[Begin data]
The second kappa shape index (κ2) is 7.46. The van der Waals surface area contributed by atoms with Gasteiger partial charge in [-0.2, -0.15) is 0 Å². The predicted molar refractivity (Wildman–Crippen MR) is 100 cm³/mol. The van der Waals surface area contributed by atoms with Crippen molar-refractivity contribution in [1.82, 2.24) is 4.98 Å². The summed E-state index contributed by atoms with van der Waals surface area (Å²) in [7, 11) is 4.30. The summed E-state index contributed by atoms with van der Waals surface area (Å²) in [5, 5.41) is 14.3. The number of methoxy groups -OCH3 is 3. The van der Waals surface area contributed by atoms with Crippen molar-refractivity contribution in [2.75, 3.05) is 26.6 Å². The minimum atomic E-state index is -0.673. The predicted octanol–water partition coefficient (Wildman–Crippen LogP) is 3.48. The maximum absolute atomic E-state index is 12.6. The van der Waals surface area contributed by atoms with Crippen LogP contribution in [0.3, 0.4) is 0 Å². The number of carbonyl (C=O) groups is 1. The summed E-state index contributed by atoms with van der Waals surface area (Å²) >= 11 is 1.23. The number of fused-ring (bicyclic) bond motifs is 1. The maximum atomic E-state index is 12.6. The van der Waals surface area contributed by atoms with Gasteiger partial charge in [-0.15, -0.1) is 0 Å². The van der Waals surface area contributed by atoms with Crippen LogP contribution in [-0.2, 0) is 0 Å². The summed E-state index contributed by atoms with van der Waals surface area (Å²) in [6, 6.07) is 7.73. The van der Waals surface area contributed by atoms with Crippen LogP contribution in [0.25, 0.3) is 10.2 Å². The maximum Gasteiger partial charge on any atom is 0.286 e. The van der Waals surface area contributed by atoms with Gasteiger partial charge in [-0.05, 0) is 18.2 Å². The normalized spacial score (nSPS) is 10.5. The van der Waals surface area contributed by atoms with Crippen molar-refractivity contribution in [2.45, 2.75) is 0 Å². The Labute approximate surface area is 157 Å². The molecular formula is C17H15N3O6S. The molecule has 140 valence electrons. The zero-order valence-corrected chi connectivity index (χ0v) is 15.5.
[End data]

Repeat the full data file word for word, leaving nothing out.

The second kappa shape index (κ2) is 7.46. The van der Waals surface area contributed by atoms with Gasteiger partial charge in [-0.2, -0.15) is 0 Å². The predicted molar refractivity (Wildman–Crippen MR) is 100 cm³/mol. The van der Waals surface area contributed by atoms with Crippen molar-refractivity contribution in [1.82, 2.24) is 4.98 Å². The summed E-state index contributed by atoms with van der Waals surface area (Å²) in [7, 11) is 4.30. The summed E-state index contributed by atoms with van der Waals surface area (Å²) in [5, 5.41) is 14.3. The number of methoxy groups -OCH3 is 3. The van der Waals surface area contributed by atoms with Crippen molar-refractivity contribution in [2.75, 3.05) is 26.6 Å². The minimum atomic E-state index is -0.673. The predicted octanol–water partition coefficient (Wildman–Crippen LogP) is 3.48. The maximum absolute atomic E-state index is 12.6. The van der Waals surface area contributed by atoms with Crippen LogP contribution in [0.3, 0.4) is 0 Å². The number of carbonyl (C=O) groups is 1. The summed E-state index contributed by atoms with van der Waals surface area (Å²) >= 11 is 1.23. The number of fused-ring (bicyclic) bond motifs is 1. The maximum atomic E-state index is 12.6. The van der Waals surface area contributed by atoms with Gasteiger partial charge in [-0.15, -0.1) is 0 Å². The van der Waals surface area contributed by atoms with Crippen LogP contribution in [-0.2, 0) is 0 Å². The summed E-state index contributed by atoms with van der Waals surface area (Å²) in [6, 6.07) is 7.73. The van der Waals surface area contributed by atoms with Crippen LogP contribution in [0.25, 0.3) is 10.2 Å². The maximum Gasteiger partial charge on any atom is 0.286 e. The van der Waals surface area contributed by atoms with Gasteiger partial charge in [-0.05, 0) is 18.2 Å². The normalized spacial score (nSPS) is 10.5. The van der Waals surface area contributed by atoms with Crippen molar-refractivity contribution in [2.45, 2.75) is 0 Å². The Labute approximate surface area is 157 Å². The molecular formula is C17H15N3O6S. The molecule has 140 valence electrons. The zero-order valence-corrected chi connectivity index (χ0v) is 15.5.